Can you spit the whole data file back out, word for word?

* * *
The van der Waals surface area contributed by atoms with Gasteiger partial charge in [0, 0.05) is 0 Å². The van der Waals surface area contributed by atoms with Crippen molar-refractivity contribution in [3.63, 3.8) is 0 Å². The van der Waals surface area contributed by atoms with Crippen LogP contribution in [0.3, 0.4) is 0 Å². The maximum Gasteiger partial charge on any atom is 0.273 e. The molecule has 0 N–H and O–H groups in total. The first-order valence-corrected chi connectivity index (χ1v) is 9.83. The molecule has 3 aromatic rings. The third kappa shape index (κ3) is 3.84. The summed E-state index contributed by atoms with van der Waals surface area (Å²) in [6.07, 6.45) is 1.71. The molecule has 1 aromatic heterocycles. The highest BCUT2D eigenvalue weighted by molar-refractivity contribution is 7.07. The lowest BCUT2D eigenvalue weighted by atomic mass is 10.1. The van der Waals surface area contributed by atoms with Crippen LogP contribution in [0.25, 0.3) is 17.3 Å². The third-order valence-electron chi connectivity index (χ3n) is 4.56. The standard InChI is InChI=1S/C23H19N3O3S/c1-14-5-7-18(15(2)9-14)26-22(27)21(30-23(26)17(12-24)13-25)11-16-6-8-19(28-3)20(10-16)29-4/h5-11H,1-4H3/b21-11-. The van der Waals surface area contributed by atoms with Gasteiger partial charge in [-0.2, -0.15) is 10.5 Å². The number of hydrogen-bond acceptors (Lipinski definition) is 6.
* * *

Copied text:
The van der Waals surface area contributed by atoms with Gasteiger partial charge in [0, 0.05) is 0 Å². The van der Waals surface area contributed by atoms with Crippen molar-refractivity contribution in [3.63, 3.8) is 0 Å². The van der Waals surface area contributed by atoms with Crippen LogP contribution in [0.3, 0.4) is 0 Å². The maximum Gasteiger partial charge on any atom is 0.273 e. The molecule has 0 N–H and O–H groups in total. The first-order valence-corrected chi connectivity index (χ1v) is 9.83. The molecule has 3 aromatic rings. The third kappa shape index (κ3) is 3.84. The summed E-state index contributed by atoms with van der Waals surface area (Å²) in [6.07, 6.45) is 1.71. The molecule has 1 aromatic heterocycles. The highest BCUT2D eigenvalue weighted by molar-refractivity contribution is 7.07. The lowest BCUT2D eigenvalue weighted by atomic mass is 10.1. The van der Waals surface area contributed by atoms with Crippen LogP contribution in [0.25, 0.3) is 17.3 Å². The third-order valence-electron chi connectivity index (χ3n) is 4.56. The standard InChI is InChI=1S/C23H19N3O3S/c1-14-5-7-18(15(2)9-14)26-22(27)21(30-23(26)17(12-24)13-25)11-16-6-8-19(28-3)20(10-16)29-4/h5-11H,1-4H3/b21-11-. The van der Waals surface area contributed by atoms with Gasteiger partial charge in [-0.2, -0.15) is 10.5 Å². The number of hydrogen-bond acceptors (Lipinski definition) is 6.